How do you keep a company running when there's no money in the bank? It's a question that thousands of investors in Germany and the United States are asking themselves right about now.
German Pellets, a leading global manufacturer of wood particles for heating, based in Wismar in northern Germany, filed for bankruptcy last week in Germany. Now, a bankruptcy administrator has found just €5,000 ($5,500) in cash left on hand in the company, Handelsblatt has learned from sources.
A casualty of the plunging global oil price, the firm’s collapse has dealt a blow both to Germany’s renewable energy sector, and to confidence in high-yielding mid-sized company bonds that have proven popular among investors in the past.
Thousands of small investors worry whether it will be possible to resume operations and keep the company going.
It now seems that German Pellets was in much worse shape than anyone realized; €5,000 isn’t even enough for one day’s worth of electricity and gasoline, let alone to pay off creditors and employees. The company has more than €400 million in outstanding costs and liabilities.
But the real story of how this German company ran itself into the ground is a tale that runs across both sides of the Atlantic – and involves some major names in the financial world.
So where did the money go? A look at the German company’s books suggests more than €150 million in capital may have been quietly siphoned to a U.S. foundation, linked to the family founders, which invested the money in huge production sites in the United States.
The money may also have been shifted to placate some major U.S. investors. A group of powerful funds bought more than $500 million in municipal bonds from the two U.S. production facilities linked to German Pellets.
It may not be enough. If the business in the United States goes belly up too, then everything could be left hanging on German Pellets in Wismar.
In Germany, the person in charge of cleaning up this mess is Bettina Schmudde, a court-appointed bankruptcy administrator from the international law firm of White & Case, and she has a mammoth task ahead of her.
Production facilities in Europe have been idle for several weeks. Now, she'll have to restart the company from scratch and look far and wide for funds to keep the operation running.
Meantime, thousands of small investors worry whether they’ll ever get their money back.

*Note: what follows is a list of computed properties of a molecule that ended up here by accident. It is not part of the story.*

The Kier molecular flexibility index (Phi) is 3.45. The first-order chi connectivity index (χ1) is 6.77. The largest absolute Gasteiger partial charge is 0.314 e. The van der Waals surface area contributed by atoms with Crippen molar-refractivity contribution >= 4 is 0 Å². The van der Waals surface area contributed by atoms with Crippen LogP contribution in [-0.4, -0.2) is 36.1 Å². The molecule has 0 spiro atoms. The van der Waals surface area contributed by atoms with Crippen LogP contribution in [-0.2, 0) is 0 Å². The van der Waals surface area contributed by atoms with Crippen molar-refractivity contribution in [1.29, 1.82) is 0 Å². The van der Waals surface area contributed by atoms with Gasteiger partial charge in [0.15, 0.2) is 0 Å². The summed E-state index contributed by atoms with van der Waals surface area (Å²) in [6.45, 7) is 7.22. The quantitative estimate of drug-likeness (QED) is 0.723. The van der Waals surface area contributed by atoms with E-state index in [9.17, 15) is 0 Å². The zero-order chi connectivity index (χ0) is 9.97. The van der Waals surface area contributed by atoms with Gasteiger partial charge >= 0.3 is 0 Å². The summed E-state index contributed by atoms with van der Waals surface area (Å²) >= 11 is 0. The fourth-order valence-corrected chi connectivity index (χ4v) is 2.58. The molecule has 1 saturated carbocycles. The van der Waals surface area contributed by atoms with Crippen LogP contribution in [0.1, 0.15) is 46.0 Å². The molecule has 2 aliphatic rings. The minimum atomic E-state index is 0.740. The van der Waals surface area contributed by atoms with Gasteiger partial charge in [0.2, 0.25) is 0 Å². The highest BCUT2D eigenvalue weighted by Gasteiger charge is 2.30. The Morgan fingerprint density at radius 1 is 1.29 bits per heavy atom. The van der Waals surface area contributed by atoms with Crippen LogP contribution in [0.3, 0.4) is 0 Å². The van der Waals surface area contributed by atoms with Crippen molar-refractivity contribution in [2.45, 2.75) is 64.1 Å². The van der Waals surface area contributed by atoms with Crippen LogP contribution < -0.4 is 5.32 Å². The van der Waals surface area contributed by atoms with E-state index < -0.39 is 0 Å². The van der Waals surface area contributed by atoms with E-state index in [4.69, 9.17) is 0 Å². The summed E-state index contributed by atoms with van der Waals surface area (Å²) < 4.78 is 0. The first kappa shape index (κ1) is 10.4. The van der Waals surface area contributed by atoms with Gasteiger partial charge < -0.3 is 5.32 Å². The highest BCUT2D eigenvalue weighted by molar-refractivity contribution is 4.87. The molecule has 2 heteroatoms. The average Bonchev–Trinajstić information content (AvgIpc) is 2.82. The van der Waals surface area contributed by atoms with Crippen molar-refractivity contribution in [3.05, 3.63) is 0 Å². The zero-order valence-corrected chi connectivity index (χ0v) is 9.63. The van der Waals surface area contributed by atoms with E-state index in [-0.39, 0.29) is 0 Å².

With annual revenues of €600 million in its latest reporting, German Pellets financed itself mainly through bonds. The company collected €226 million ($251.3 million) in Germany, in addition to profit participation rights of €44 million.
In the United States, bonds totaling $546 million (€490 million) were issued by two Texas and Louisiana production firms that are linked to German Pellets.
The U.S. bondholders include large investment funds such as Putnam and Invesco, according to Bloomberg, a financial data service company. One of the largest individual creditors is the investor group KKR. According to Bloomberg, it acquired bonds worth $95 million at the end of 2013.
Some of these powerful U.S. creditors could soon be making claims from Ms. Schmudde in Wismar, too. German Pellets issued credit guarantees to the two U.S.-operated plants, along with extensive delivery and acceptance guarantees, according to the global investment bank Houlihan Lokey.
While the bankruptcy may have been filed in Germany, the U.S. operations are also on shaky ground. A bond issued by the factory in Louisiana was not serviced in January. It marked the first such default, though the company hasn’t so far said it will default on any other debts.
In Germany, the situation came to a head last week, once it became clear that a €52-million German loan due at the end of March could not be paid. A meeting of investors and creditors scheduled for last Wednesday was rescheduled. Instead, the company quickly filed for bankruptcy that same day.
Since last week, Ms. Schmudde and her team have been making their way through data and documents. In talks with management, they had originally discussed whether it might be possible to restructure German Pellets and continue operations.